Gazetteer of the State of Maine, 1882 page 215
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Gazetteer of the State of Maine With Numerous Illustrations, by Geo. J. Varney

BOSTON. PUBLISHED BY B. B. RUSSELL, 57 CORNHILL. 1882. Public domain image from

board mills. Agriculture and the fisheries are both carried on to a
considerable extent; but the chief employment of the people is cater-
ing to the wants of summer visitors. Bar Harbor, the principal vil-
lage, is situated on the east side of the island. It has a fine sea view,
extending across Porcupine Island, in Frenchman’s Bay, to the rol-
ling hills of Goldsborough. There are beaches near the village; and
a high rocky islet near by is the summer residence of General Fre-
mont. About one and a half miles south of the village is Cromwell’s
Cove, noted for its bold cliff shores, on one of which is the roek-figure
called the Assyrian. The Indian’s Foot (a foot print in the rock) and
the Pulpit are in this vicinity. Four miles south of Bar Harbor is
Schooner Head, a high, wave-washed cliff, with a white formation on
its seaward side, which resembles a schooner under sail. It is said to
have been cannonaded by a British frigate in the wrar of 1812. About
two and a half miles north of Bar Harbor is the little seaport of Hull’s
Cove. Here is a neat crescent beach, where the Gregoire’s dwelt, the
hereditary proprietors of most of the region ; Madame Gregoire being
a grand-daughter of the Gascon noble, Condillac, to whom the King of
France granted Mount Desert in 1688. About two miles north of this
place, across the promontory, is Salisbury Cove, a port for small ves-
sels. The Via Mala is a long passage in the neighboring cliffs. A
short distance eastward from this on the northern angle of the prom-
ontory, is the little hamlet of Sand Cliff; and near it are the Ovens, a
range of caves in the porphyritic cliffs. All over the island are found
elm, birch, maple, cedar, and the evergreens, in large tracts and scat-
tered groups.

The first English settlement of the town was in 1763, by two fam-
ilies named Thomas and Higgins. Eden was taken from Mount Desert
and incorporated in 1796. The name was probably adopted in honor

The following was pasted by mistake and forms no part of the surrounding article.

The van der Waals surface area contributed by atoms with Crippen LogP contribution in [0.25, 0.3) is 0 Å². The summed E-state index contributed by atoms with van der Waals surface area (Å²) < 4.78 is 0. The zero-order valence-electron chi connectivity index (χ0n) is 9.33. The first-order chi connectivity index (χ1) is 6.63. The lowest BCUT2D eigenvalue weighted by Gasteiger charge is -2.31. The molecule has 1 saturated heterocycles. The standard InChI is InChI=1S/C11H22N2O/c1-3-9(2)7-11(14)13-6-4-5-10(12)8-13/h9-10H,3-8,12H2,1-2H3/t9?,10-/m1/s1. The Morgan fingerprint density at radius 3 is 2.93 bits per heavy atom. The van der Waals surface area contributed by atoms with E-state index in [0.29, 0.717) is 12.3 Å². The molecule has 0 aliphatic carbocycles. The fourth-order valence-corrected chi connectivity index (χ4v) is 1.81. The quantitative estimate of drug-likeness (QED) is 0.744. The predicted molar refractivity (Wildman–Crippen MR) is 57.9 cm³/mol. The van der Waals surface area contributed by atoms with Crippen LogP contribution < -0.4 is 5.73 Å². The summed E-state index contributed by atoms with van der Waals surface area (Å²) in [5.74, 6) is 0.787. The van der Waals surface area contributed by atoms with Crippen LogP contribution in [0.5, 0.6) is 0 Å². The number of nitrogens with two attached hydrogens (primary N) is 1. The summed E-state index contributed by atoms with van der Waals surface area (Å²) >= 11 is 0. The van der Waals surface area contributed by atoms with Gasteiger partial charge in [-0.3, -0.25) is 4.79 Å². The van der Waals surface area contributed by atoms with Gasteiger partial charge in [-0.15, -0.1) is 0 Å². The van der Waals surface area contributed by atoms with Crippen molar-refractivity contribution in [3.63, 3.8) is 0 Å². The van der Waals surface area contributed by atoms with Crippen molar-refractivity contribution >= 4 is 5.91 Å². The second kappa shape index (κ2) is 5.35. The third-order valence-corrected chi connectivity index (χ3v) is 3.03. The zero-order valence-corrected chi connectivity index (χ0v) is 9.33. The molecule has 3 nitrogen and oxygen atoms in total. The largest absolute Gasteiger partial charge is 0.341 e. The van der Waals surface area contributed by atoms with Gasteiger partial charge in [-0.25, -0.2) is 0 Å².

of Richard Eden, an early English author. There is also a tradition
that its natural beauties suggested its name. [See also Tremont and
Mount Desert], There are Baptist, Episcopal and Union churches
in the town. The public library contains about 1,200 volumes. A
high school is sustained for a portion of the year. Eden has thirteen
public school houses, and its school property is valued at $8,000. The
valuation of estates in 1870 was $196,499. In 1880, it was $177,534.
The rate of taxation in 1880 was 16 mills on the dollar. The popula-
tion in 1870 was 1,195. In the census of 1880 it was 1,629. .

Eden Fnlls, a post-office and small village in Naples, Cumber-
land County.

Edg*eCOmbj in the southern part of Lincoln County, is situ-
ated upon the peninsula formed by the Sheepscot and Damariscotta
Rivers, having Newcastle on tbe north and Bootbhay upon the south.
At tbe north-western part it connects with Wiscasset by abridge seven-
eighths of a mile in length, across the Sheepscot. West of the south-
ern part is the town of Westport, a long island in the Sheepscot River.
The surface of the town is moderately irregular being varied both by
alluvial gorges and by hills. The highest of the latter is known as Mount
Hunger. Granite is the principal rock. Crystal Pond, near the centre of
the town, has an area of about 100 acres; Matthews Pond, about 40 acres.
A mineral spring in this town called tbe “ Rosicrucian Spring,” has be-



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